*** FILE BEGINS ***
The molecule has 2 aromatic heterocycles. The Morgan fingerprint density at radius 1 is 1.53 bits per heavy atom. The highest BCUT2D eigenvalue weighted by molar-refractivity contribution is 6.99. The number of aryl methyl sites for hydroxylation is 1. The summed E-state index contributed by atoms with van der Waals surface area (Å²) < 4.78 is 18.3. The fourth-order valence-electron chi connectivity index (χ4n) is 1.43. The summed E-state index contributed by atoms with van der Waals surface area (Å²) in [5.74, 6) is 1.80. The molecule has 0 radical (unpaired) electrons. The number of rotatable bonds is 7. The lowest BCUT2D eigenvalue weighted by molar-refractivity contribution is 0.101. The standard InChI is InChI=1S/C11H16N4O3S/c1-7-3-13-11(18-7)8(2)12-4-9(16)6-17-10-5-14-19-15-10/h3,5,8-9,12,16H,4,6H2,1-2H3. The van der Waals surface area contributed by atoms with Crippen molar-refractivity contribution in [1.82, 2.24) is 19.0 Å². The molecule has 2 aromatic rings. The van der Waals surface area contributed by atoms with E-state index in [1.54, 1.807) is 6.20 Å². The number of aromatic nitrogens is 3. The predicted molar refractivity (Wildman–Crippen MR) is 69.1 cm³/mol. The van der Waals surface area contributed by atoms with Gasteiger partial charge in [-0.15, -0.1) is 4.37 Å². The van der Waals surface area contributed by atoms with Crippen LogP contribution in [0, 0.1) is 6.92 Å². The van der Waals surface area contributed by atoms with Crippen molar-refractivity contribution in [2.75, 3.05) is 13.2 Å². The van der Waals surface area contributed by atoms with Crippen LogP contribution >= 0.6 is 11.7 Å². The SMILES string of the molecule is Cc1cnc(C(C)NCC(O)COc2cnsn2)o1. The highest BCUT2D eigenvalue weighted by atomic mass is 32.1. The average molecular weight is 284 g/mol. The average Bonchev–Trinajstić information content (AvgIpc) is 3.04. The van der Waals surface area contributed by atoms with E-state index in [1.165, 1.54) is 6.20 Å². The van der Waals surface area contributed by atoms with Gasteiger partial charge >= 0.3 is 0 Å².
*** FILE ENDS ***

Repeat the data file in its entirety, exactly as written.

The molecule has 2 aromatic heterocycles. The Morgan fingerprint density at radius 1 is 1.53 bits per heavy atom. The highest BCUT2D eigenvalue weighted by molar-refractivity contribution is 6.99. The number of aryl methyl sites for hydroxylation is 1. The summed E-state index contributed by atoms with van der Waals surface area (Å²) < 4.78 is 18.3. The fourth-order valence-electron chi connectivity index (χ4n) is 1.43. The summed E-state index contributed by atoms with van der Waals surface area (Å²) in [5.74, 6) is 1.80. The molecule has 0 radical (unpaired) electrons. The number of rotatable bonds is 7. The lowest BCUT2D eigenvalue weighted by molar-refractivity contribution is 0.101. The standard InChI is InChI=1S/C11H16N4O3S/c1-7-3-13-11(18-7)8(2)12-4-9(16)6-17-10-5-14-19-15-10/h3,5,8-9,12,16H,4,6H2,1-2H3. The van der Waals surface area contributed by atoms with Crippen molar-refractivity contribution in [1.82, 2.24) is 19.0 Å². The molecule has 2 aromatic rings. The van der Waals surface area contributed by atoms with E-state index in [1.54, 1.807) is 6.20 Å². The number of aromatic nitrogens is 3. The predicted molar refractivity (Wildman–Crippen MR) is 69.1 cm³/mol. The van der Waals surface area contributed by atoms with Gasteiger partial charge in [-0.15, -0.1) is 4.37 Å². The van der Waals surface area contributed by atoms with Crippen LogP contribution in [0, 0.1) is 6.92 Å². The van der Waals surface area contributed by atoms with Crippen molar-refractivity contribution in [2.75, 3.05) is 13.2 Å². The van der Waals surface area contributed by atoms with Crippen LogP contribution >= 0.6 is 11.7 Å². The SMILES string of the molecule is Cc1cnc(C(C)NCC(O)COc2cnsn2)o1. The highest BCUT2D eigenvalue weighted by atomic mass is 32.1. The average molecular weight is 284 g/mol. The average Bonchev–Trinajstić information content (AvgIpc) is 3.04. The van der Waals surface area contributed by atoms with E-state index in [1.165, 1.54) is 6.20 Å². The van der Waals surface area contributed by atoms with Gasteiger partial charge >= 0.3 is 0 Å².